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Powdered alcohol is a genius invention. But no one understands how to use it.

Never overpay for airplane beer again
Never overpay for airplane beer again
faungg / flickr

Palcohol is powdered alcohol. It comes in a pouch. You pour a few ounces of water into the pouch and it becomes a margarita, or a shot of rum. Palcohol is not available for sale. It may never be. It's a brilliant concept, with the potential to save Americans untold amounts of money each year. The problem is, no one — not even its creator — seems to understand how to use it properly.

Palcohol founder Mark Phillips released a 16-minute-long video this week called "The Truth About Palcohol." In it, he claims the product's main purpose is to allow people to drink when they're out camping: "When I hike, kayak, backpack, whatever, I like to have a drink when I reach my destination. Carrying liquid alcohol and mixtures and bottles to make a margarita, for instance, is totally impractical. So I created Palcohol."

This video was meant to silence critics of the product. One of those critics is Chuck Schumer, Senior Senator from New York State. He thinks that Palcohol's main purpose is to allow teenagers to sneak alcohol into school dances. As such, he's urged the government to "stop this product in its tracks."

Phillips and Schumer are both wrong. Palcohol is not for outdoorsmen. Palcohol is not for teens. Palcohol is for adults who are tired of getting ripped off by airlines and stadium owners.

The first rule for frugal travelers is to pack your own dinner. If you show up at the airport hungry and without food, you're forced to either a) buy gross, overpriced food at the airport food court or b) buy even grosser, even more overpriced food on the airplane itself. So bring a sandwich, or leftover lasagna, and you'll eat well and not get ripped off. This rule also applies to frugal sports fans, assuming your favorite team allows outside food into the stadium.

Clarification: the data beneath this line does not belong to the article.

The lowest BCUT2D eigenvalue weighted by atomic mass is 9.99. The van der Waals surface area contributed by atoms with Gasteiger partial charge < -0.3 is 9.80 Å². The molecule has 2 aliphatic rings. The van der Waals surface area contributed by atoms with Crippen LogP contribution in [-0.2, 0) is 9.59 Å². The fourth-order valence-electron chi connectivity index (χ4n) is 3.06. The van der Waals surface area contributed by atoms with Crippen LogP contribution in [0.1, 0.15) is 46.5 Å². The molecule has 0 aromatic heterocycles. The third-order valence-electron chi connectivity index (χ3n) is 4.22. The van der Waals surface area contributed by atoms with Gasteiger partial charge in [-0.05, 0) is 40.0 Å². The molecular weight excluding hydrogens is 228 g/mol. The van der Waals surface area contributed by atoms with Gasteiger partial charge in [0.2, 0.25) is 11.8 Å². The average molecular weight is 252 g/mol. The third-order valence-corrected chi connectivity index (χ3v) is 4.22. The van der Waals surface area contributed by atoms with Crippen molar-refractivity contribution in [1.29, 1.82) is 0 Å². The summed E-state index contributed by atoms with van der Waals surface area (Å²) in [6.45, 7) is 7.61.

Currently, this rule does not apply to alcohol, which is scandalous. Homeland Security doesn't let you get more than three ounces worth of liquid past security, so forget about stashing a can of beer (12 ounces) or a bottle of wine (about 25 ounces) in your carry-on. And even sports venues that let fans bring in outside food generally don't let people bring in booze. If you want to sip on a glass of wine while flying to Los Angeles or watching the Nationals, you'll have to pay the marked-up price.

This restriction is made in the name of safety and security, but really it's just an excuse on the part of airlines and sports franchises to charge a captive audience way too much for drinks. Jet Blue charges $9 for a glass of sparkling wine and an astounding $6 for a Bud Light. At Nationals Park you can buy one DC Brau for $9 — which is about what an entire six pack costs.

Palcohol would fix this problem. Before heading to the airport or the stadium (or the concert venue, or any other place with ridiculous alcohol mark-ups), you'd just throw a pouch or two into your bag. Sail through security. On the plane, you'd ask the flight attendant for a cup of water. Stir it into the pouch. Sit back, relax, and sip on the sweet knowledge that you are saving money. This is my dream.